the writing and photography of Neil Kramer

Month: September 2010

Happy Birthday, Tanis!

It’s a story as old as Adam and Eve. A man and woman accidentally bump into each other in a garden. They have no idea who the other is. She calls him a douche. He calls her a “retard.” She lectures him for weeks for being an ignorant asshole. He accuses her of using her “tits” for attention, and insists that Schmutzie should have won as the Best Canadian Blogger, not her. She says he is a “momma’s boy” who needs to get laid, even though she assumes his “dick” is the size of a thimble. He says she is a “small-town girl” who uses a tractor as her main source of transportation. She again insults the size of his dick, and broadcasts it on Twitter. He questions her authenticity, calling her online persona a “fake brand.” She promises to attend his session on writing at BlogHer, but attends the one with the Bloggess instead. He dubs her as the “manipulative popular sob story writer from the boonies who can’t even color her own pubic hair correctly.” She says he is a needy neurotic suck-up to women online. He calls her a flirt, using men’s attention to mask her insecurity.

And then something happens. The man wakes up one day and realizes that this woman he hated the most in the world, his ultimate nemesis, — well, he didn’t really hate her at all. In fact, he LOVED HER! She was real and intelligent and funny and talented and caring, and he “related” to her outlook on life.

I have no idea how it happened, but I have turned to Tanis, the Redneck Mommy, more times this year than I would have hoped, and she was always there with her special humor and wisdom. And I don’t think I’ve ever met a more dedicated mother, wife and friend to others… ever. Just don’t cross her.

Sure, blogging is about writing. And sometimes you get 30,000 views in one day when you write about breastfeeding. But as you can see, it never lasts very long.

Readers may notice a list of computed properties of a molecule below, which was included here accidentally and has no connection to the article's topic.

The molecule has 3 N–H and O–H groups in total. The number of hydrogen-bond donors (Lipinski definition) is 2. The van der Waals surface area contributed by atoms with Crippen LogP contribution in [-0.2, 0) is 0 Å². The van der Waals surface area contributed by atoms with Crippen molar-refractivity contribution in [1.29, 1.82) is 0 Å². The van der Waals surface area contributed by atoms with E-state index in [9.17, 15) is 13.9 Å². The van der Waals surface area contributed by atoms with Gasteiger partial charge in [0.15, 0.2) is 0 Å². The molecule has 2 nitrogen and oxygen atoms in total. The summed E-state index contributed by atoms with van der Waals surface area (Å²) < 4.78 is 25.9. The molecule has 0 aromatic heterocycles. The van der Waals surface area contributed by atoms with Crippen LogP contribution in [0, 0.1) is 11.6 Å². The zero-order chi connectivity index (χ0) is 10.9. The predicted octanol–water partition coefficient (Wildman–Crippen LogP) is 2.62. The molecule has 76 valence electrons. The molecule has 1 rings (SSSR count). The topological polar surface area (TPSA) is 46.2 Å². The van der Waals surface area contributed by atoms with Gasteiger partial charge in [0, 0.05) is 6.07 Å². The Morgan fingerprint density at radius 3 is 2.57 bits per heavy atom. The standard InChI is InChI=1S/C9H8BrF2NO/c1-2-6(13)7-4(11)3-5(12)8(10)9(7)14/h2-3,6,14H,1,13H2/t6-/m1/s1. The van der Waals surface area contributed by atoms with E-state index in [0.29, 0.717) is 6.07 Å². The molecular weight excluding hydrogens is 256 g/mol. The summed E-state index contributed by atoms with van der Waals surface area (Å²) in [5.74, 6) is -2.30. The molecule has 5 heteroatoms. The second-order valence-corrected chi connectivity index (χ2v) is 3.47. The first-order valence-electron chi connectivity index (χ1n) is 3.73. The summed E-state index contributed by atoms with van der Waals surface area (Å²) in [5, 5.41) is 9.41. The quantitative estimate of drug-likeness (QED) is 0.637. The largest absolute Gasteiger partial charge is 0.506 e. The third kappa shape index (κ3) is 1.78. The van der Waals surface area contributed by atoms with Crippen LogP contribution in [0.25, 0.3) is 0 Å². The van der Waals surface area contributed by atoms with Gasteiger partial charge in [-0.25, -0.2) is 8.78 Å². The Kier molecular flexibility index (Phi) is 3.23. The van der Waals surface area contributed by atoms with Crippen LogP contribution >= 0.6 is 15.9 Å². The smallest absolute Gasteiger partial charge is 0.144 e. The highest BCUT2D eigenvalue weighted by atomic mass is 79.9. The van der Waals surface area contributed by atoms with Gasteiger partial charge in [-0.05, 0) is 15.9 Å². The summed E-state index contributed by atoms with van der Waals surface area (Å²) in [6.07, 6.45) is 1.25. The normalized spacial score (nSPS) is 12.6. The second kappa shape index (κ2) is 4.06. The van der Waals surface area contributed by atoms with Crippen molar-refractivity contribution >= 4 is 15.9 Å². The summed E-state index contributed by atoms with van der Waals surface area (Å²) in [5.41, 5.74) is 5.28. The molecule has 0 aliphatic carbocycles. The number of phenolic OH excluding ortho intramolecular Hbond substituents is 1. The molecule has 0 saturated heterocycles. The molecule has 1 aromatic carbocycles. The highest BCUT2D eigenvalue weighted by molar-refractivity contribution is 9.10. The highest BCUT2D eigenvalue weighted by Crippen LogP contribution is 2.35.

It is the people you meet along the way that really matter.

Happy Birthday, Tanis.

By the way, I already saw that Avitable wrote you a birthday post, too. I’m sure Backpacking Dad is next.


The Gratuity

The last time I was in New York City, I went upstate with my two friends, John and Eric, for the sole reason of having dinner at a famous culinary institute.

It was my idea.   John and Eric are self-proclaimed “foodies,” guys who consider going to Zabar’s or Trader Joe’s a “night out on the town.” Whenever I come to New York, we always meet one night and they take me to some hot new restaurant.  This usually means an establishment where the portions are small and the prices are exorbitant.  I’m not much of a drinker, but they are, so by the end of the night, it is not uncommon for two bottles of wine to be consumed, and two bottles of wine at these pricey New York restaurants can cost as much as 1,375 pancakes at IHOP (don’t bother to check. I worked it on the iphone’s calculator.)

This well-known culinary institute is located two hours north of the city. The graduates of the school go on to work in the restaurant, catering, and hospitality fields.  In order to give the students some real life restaurant experience, there are three fine dining establishments right on the school premises – a French restaurant, an Italian restaurant, and an American restaurant.  Each can be very popular at different times of the year, and it is very difficult to get reservations to your first choice of restaurant.  We were lucky enough to get a seating at the French restaurant.

Each of the school’s restaurants is overseen by professional chefs, but the students work in various roles.  A round robin method of teaching ensures that to every student gets a taste of what it is like to work in a restaurant.  One day, a student can be in the kitchen, and the next day he can be a waiter or a busboy.  Because these restaurants are part of a teaching environment, the price for a fine meal here is much less than a comparable restaurant in the city.  It is not inexpensive, but that you can hopefully manage to leave the premises with it costing more than $100 a person.